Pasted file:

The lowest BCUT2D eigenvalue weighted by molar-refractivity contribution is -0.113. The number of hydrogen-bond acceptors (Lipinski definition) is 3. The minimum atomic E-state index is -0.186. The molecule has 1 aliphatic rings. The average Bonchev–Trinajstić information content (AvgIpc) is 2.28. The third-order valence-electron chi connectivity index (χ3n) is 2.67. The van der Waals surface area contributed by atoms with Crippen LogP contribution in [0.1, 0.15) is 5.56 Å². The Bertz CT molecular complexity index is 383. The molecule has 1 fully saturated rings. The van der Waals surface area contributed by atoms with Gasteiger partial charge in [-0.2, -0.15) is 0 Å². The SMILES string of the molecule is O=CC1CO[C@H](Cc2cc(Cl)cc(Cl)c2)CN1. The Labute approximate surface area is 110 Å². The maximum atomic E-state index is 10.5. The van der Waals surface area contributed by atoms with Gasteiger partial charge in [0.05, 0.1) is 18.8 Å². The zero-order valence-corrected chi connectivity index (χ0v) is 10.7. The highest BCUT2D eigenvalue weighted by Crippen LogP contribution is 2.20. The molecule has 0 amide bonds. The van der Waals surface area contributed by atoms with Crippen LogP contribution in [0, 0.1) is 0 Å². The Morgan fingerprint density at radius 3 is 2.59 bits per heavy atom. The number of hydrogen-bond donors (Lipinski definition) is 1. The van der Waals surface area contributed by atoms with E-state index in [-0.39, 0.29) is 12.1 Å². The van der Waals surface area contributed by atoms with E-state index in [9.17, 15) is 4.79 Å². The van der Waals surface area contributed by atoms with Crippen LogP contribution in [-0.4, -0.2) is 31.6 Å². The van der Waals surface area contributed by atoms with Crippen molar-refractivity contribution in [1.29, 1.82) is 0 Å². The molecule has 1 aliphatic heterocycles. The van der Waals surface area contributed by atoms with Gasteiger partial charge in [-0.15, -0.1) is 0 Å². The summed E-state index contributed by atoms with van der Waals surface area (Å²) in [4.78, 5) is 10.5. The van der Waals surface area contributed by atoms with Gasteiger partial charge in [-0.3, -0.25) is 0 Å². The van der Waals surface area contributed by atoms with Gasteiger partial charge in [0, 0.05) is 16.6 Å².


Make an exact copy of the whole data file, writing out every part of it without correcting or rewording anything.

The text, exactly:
The lowest BCUT2D eigenvalue weighted by molar-refractivity contribution is -0.113. The number of hydrogen-bond acceptors (Lipinski definition) is 3. The minimum atomic E-state index is -0.186. The molecule has 1 aliphatic rings. The average Bonchev–Trinajstić information content (AvgIpc) is 2.28. The third-order valence-electron chi connectivity index (χ3n) is 2.67. The van der Waals surface area contributed by atoms with Crippen LogP contribution in [0.1, 0.15) is 5.56 Å². The Bertz CT molecular complexity index is 383. The molecule has 1 fully saturated rings. The van der Waals surface area contributed by atoms with Gasteiger partial charge in [-0.2, -0.15) is 0 Å². The SMILES string of the molecule is O=CC1CO[C@H](Cc2cc(Cl)cc(Cl)c2)CN1. The Labute approximate surface area is 110 Å². The maximum atomic E-state index is 10.5. The van der Waals surface area contributed by atoms with Gasteiger partial charge in [0.05, 0.1) is 18.8 Å². The zero-order valence-corrected chi connectivity index (χ0v) is 10.7. The highest BCUT2D eigenvalue weighted by Crippen LogP contribution is 2.20. The molecule has 0 amide bonds. The van der Waals surface area contributed by atoms with Crippen LogP contribution in [0, 0.1) is 0 Å². The Morgan fingerprint density at radius 3 is 2.59 bits per heavy atom. The number of hydrogen-bond donors (Lipinski definition) is 1. The van der Waals surface area contributed by atoms with E-state index in [-0.39, 0.29) is 12.1 Å². The van der Waals surface area contributed by atoms with E-state index in [9.17, 15) is 4.79 Å². The van der Waals surface area contributed by atoms with Crippen LogP contribution in [-0.4, -0.2) is 31.6 Å². The van der Waals surface area contributed by atoms with Crippen molar-refractivity contribution in [1.29, 1.82) is 0 Å². The molecule has 1 aliphatic heterocycles. The van der Waals surface area contributed by atoms with Gasteiger partial charge in [-0.15, -0.1) is 0 Å². The summed E-state index contributed by atoms with van der Waals surface area (Å²) in [4.78, 5) is 10.5. The van der Waals surface area contributed by atoms with Gasteiger partial charge in [-0.3, -0.25) is 0 Å². The van der Waals surface area contributed by atoms with Gasteiger partial charge in [0, 0.05) is 16.6 Å².